AMD CEO Dr. Lisa Su: Interview on 2021 Demand, Supply, Tariffs, Xilinx, and EPYC – AnandTech

Subjects on the front of mind were AMDs statements that had just come through the wire– the brand-new Ryzen 5000 Mobile family, featuring an updated processor core, in addition to target markets for video gaming ultraportables as well as the very best video gaming note pads AMD has actually ever remained in. There was also a short preview of AMDs interaction in the business market with next-generation Milan processors, and a tie in with the Mercedes AMG Formula 1 group, provided that AMD offers a technical partnership.

A large part of the Q&A conversation was centered around supply and need, especially given the notable lack of hardware on the racks for end-users and enthusiasts. At a time when AMD has constructed out a variety of products in a really compressed time frame, consisting of consoles for 2 partners, it stands to reason that if users can not purchase the most recent leading performance hardware, there are going to be complaints.

In a comparable vein, I approached the topic about Apple and its M1 chip. M1 is a clear structure block for the company to move on into desktops, workstations, and possibly the enterprise market. This has the potential to impact the relationship in between Apple and AMD, especially if Apple decides to also branch off its graphics integration for its own options.

Lisa Su: We understood about the expiration of some tariff policies, and in advance worked towards a more flexible supply chain as it relates to AMD. Typically when we have GPU launches, our own branded cards are offered at first but then fade away for our partners to select up. This also matters for our scheduled graphics updates through the first half of the year, as we have a lot of product coming to market.

When asked if this high need environment and capability ceiling would possibly top AMD at 22% market share, Lisa stated that AMD doesnt think that it will. Beyond really constructing the silicon, Lisa also kept in mind that there are substrate shortages, simply due to the increased need, which the community is working to also construct extra capability (consisting of AMD financial investments), but that will require time and continue through 2021.

Lisa Su: This is the result of a demand focused environment, instead of manufacturing issues. There is tightness in the supply chain due to demand, and that invariably puts pressure on our gaming, customer, and pc item lines. As it relates to our semiconductor production, were putting in additional capability to meet this unexpected need. It will take time to catch up, however thats what were seeing.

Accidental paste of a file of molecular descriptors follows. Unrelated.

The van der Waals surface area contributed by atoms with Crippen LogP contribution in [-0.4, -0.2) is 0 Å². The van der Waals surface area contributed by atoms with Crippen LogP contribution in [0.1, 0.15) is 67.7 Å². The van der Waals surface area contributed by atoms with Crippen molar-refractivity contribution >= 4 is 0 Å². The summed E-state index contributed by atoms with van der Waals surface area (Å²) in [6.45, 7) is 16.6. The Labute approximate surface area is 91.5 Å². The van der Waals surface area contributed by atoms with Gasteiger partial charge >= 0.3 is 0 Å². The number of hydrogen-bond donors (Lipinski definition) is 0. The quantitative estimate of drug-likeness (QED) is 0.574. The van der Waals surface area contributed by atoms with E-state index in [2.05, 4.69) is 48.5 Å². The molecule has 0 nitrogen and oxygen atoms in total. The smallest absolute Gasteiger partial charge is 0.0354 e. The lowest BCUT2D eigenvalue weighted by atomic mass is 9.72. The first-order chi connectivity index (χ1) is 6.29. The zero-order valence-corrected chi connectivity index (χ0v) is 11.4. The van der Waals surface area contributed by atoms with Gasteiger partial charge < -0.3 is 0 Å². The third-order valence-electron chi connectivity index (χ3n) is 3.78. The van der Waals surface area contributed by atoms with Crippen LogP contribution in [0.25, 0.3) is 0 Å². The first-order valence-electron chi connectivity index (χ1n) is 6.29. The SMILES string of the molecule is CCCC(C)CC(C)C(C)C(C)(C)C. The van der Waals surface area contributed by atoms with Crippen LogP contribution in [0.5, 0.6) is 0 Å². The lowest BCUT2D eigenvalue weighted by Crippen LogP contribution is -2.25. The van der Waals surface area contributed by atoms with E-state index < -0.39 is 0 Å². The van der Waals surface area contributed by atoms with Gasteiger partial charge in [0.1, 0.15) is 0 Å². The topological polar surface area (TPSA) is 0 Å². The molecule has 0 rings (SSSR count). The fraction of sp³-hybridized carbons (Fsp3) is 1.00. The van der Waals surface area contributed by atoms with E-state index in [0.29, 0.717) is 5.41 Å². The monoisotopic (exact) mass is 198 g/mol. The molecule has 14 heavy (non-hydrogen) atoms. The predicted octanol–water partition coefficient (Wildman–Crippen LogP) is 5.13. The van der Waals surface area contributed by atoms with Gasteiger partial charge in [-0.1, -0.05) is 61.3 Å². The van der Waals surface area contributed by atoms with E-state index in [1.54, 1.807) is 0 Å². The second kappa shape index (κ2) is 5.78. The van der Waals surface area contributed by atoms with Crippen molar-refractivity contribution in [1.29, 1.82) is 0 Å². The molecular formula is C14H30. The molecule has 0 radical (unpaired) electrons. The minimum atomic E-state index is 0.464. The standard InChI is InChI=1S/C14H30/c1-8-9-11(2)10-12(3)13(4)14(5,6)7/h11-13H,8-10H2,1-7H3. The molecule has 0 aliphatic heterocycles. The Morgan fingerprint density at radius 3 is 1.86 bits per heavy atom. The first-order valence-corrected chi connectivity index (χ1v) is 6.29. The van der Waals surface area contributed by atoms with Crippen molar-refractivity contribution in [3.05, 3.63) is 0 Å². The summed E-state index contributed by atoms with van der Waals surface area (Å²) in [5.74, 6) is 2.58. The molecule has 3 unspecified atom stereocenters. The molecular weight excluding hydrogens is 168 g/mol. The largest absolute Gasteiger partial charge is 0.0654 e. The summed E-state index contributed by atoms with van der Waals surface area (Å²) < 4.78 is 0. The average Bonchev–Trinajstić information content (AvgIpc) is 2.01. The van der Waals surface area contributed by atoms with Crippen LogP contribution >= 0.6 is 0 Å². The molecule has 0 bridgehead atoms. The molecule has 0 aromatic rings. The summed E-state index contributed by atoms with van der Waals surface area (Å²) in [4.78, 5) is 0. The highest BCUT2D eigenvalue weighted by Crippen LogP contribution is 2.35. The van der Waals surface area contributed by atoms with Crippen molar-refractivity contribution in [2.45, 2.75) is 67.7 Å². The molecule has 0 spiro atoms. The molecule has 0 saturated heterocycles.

One aspect Lisa did talk to is how production level choices occur ahead of time. AMD introduced a lot of products in Q4 2020, consisting of Ryzen 5000, Radeon RX 6000 GPUs, 2 games consoles, and likewise started delivering its next generation EPYC Milan processors. On top of all that, AMD needed to develop its brand-new Ryzen 5000 Mobile processors to satisfy notebook need in Q1 2021.

Lisas response was not especially committal either way, instead pointing out the reality that as the industry is growing, it gives more opportunities for specialized items. If anything, according to Lisa, it verifies the desire for compute and the agility to construct for and target particular workloads. Not to say that we disagree with Lisa here, however the advancement of the Arm server community is for broad work, not merely specific markets. Lisa mentions that AMD at any time has its semi-custom department to handle these chances, although when asked if AMD has any semi-custom business partners, Lisa pointed out the strong work the business is doing with the console market and spoke more to potential than a particular entity. No doubt if a business asked AMD to construct a Neoverse chip, with some AMD trick sauce, they would.

The subject of rates was likewise discussed, not only due to low supply for end-users but likewise the expiration of US tariffs on electronic devices. Combined with this, the function of miners has likewise seen a sharp demand for some graphics services, making the rates scenario a lot worse. Lisa spoke with AMDs strategy here for keeping costs lower than typical, but discussed its not an immediately solvable service.

Following the keynote press conference, AMD welcomed a number of crucial press partners for some Q&A time with Dr. Lisa Su. On the table, we were told, was any subject connecting to AMD. Considered that the company introduced a variety of products simply as the previous year ended, and supply issues are tight for end-users, there were chances to quiz the CEO on production demand against supply, AMDs item cadence, and expectations for 2021.